Suction in hand, North Miami High School senior Jefferson Germain, 17, watched as dentist Elena Katz finished a surgical procedure on a patient. The day before, he learned to scrape plaque from a denture model, man the office phones and sterilize dental equipment. To get this summer gig learning how to be a dental assistant, the aspiring dentist cold-called 13 dental offices before interviewing and interning at Katz’s dental office.
Jefferson is one of more than 1,700 high school students from 62 high schools in Miami-Dade County getting hands-on work experience this summer through the Summer Youth Internship program — one of several Miami-Dade programs designed to give teens workplace skills that can jump-start careers.
“There’s been a huge interest from students,” said Lupe Diaz, who oversees the program. Diaz is the executive director of the department of career and technical education at Miami-Dade County public schools.
Students intern 30 hours a week for five weeks, earning a total of $1,315. They also earn high school, and in some cases, college credit. The program is supported by The Children’s Trust, Miami-Dade County, Miami-Dade Public Schools and the Foundation for New Education Initiatives Inc.
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Completing an internship can greatly improve future work prospects. According to a 2014 internships.com poll, 73 percent of large companies surveyed said they hired interns to find full-time employees. A survey of businesses from 2014 found that a large majority of companies believed that high school internships help students get into better colleges, provide a competitive advantage during college job searches and ultimately help students land better-paying jobs.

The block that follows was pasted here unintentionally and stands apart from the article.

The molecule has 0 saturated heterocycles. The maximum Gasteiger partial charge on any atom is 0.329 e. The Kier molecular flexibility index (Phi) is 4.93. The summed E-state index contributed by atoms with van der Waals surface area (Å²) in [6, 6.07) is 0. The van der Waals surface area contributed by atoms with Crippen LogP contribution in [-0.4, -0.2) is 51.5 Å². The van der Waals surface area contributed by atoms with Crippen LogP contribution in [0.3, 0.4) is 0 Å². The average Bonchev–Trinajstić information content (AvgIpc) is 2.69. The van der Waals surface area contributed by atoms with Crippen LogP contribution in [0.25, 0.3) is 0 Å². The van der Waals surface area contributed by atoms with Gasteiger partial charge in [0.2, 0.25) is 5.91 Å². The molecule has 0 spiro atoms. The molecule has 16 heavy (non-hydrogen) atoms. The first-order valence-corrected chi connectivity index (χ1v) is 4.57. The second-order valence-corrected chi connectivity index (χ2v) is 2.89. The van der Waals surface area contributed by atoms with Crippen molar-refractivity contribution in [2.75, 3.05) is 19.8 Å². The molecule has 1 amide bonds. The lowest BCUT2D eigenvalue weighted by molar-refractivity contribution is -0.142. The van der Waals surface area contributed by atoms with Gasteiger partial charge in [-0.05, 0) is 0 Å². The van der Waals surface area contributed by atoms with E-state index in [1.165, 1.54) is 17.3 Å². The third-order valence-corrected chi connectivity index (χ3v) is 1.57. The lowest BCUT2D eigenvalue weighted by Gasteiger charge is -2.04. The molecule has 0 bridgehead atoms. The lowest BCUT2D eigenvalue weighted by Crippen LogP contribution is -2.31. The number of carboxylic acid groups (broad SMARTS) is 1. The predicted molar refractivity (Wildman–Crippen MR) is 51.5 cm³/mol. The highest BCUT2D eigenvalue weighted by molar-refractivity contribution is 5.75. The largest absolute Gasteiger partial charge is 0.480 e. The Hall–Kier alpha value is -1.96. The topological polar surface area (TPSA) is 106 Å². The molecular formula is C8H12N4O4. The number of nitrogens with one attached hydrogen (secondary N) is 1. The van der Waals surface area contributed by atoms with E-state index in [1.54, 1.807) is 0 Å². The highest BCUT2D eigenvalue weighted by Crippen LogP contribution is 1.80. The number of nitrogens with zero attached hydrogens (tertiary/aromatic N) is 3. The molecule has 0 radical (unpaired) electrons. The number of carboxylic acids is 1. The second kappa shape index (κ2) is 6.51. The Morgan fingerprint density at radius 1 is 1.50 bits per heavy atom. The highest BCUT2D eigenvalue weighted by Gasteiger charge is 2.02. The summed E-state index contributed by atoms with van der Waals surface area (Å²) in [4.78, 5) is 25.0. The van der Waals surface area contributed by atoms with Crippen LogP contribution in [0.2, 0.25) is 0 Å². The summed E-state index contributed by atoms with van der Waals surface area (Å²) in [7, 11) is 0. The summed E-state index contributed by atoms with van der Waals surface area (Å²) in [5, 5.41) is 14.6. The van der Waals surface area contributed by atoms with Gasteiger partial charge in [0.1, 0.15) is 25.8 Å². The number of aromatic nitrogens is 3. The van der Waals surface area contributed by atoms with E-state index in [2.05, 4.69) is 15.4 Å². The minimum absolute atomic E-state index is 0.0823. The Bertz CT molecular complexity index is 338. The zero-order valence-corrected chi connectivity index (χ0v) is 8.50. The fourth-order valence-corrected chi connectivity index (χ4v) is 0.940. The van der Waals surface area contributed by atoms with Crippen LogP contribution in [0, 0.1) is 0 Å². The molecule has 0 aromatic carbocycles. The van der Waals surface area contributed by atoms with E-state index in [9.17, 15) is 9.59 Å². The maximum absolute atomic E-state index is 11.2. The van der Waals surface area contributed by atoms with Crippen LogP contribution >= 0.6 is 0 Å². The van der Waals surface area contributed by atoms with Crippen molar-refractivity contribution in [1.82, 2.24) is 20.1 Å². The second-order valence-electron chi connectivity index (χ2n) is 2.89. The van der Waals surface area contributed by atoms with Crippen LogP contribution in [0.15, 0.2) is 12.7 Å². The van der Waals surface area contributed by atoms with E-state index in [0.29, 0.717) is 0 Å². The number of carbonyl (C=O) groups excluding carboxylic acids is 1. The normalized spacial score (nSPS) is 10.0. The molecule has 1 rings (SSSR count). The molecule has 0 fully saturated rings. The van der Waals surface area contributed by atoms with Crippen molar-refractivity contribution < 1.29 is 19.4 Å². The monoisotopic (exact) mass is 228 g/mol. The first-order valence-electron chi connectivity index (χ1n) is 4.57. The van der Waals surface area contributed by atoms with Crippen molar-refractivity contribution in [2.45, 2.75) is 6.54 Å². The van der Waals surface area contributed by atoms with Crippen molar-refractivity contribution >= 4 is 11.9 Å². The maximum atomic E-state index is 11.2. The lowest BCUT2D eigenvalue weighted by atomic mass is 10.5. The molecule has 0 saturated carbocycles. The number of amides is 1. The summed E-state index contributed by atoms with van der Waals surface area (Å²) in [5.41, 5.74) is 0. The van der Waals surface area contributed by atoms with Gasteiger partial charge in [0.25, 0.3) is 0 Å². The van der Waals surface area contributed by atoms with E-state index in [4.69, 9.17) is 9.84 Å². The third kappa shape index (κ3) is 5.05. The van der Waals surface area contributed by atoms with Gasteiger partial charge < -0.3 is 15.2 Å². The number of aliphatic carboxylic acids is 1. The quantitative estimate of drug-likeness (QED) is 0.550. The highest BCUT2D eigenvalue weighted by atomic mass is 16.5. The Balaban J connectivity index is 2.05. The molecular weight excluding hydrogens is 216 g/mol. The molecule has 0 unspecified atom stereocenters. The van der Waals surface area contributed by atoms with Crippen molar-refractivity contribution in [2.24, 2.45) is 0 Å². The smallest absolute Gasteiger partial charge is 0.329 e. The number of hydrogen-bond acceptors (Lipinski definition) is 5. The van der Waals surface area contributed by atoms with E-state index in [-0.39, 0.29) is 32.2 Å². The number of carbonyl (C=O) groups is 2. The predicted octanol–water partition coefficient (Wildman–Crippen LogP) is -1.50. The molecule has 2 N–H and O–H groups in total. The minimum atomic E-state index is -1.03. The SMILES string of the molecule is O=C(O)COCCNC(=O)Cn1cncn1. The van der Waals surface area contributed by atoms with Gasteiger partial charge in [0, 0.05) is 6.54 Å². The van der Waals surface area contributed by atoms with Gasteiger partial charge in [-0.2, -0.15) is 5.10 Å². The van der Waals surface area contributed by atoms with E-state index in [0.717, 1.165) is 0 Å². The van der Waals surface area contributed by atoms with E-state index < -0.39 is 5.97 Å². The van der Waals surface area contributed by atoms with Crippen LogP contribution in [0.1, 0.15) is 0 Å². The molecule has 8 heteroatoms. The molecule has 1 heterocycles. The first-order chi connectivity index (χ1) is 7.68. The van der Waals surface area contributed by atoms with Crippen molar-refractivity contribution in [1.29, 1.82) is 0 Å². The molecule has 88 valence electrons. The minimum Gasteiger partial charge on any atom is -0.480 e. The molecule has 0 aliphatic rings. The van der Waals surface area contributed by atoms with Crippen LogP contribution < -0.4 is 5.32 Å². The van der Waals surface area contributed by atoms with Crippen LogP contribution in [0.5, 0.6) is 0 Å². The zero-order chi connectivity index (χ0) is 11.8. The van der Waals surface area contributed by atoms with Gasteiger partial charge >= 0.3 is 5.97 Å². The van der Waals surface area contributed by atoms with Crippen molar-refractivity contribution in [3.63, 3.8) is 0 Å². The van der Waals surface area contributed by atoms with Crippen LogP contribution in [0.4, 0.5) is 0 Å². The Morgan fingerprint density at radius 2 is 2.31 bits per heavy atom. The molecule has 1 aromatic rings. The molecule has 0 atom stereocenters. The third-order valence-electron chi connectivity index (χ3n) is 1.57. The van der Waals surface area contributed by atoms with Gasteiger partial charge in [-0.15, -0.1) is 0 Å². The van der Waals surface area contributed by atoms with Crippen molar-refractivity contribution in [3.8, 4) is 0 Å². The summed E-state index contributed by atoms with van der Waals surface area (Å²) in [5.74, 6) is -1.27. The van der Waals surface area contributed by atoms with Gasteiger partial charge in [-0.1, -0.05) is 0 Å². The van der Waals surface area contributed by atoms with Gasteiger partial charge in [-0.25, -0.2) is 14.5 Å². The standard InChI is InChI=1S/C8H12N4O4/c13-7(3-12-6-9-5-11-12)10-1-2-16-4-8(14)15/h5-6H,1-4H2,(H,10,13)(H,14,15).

But competition for work opportunities is fierce, especially at the high school level.
In July 1986, 57 percent of Americans ages 16 to 19 were employed. The proportion stayed over 50 percent until 2002 when it began dropping steadily. By last July, only 36 percent were working, according to Bureau of Labor Statistics research.
And the summer employment rate for teens ages 16 to 19 has barely budged from an all-time low of 29.6 percent in 2010 following the Great Recession, according to a 2015 Pew Research Center study. The study also found lower employment rates for younger and non-white teens.
To help increase their employment opportunities, students interested in the Summer Youth Internship Program learn to write resumes and cover letters during the school year. As with any job search, they have to interview with potential employers; there’s no guarantee they will receive a job offer.
“We have many more kids in the pipeline than we had last year,” said Donovan Lee-Sin, director of public policy and community engagement at The Children’s Trust. “So the push is to make sure we have enough employers to receive and sponsor them.”
About 800 students attended the last orientation session for summer applicants, including Young Women’s Preparatory Academy senior Kalila Montgomery, 17. When it came time to interview with potential employers during the orientation at William H. Turner Technical Arts High School, Kalila was ready.
Her resume noted her passion for criminal justice, experience volunteering at juvenile court and mentoring students. She also saved a puppy from being hit by a car.
Her assigned interviewer didn’t show that night, she said, so she put in additional applications and calls before finding an internship a week before the program started.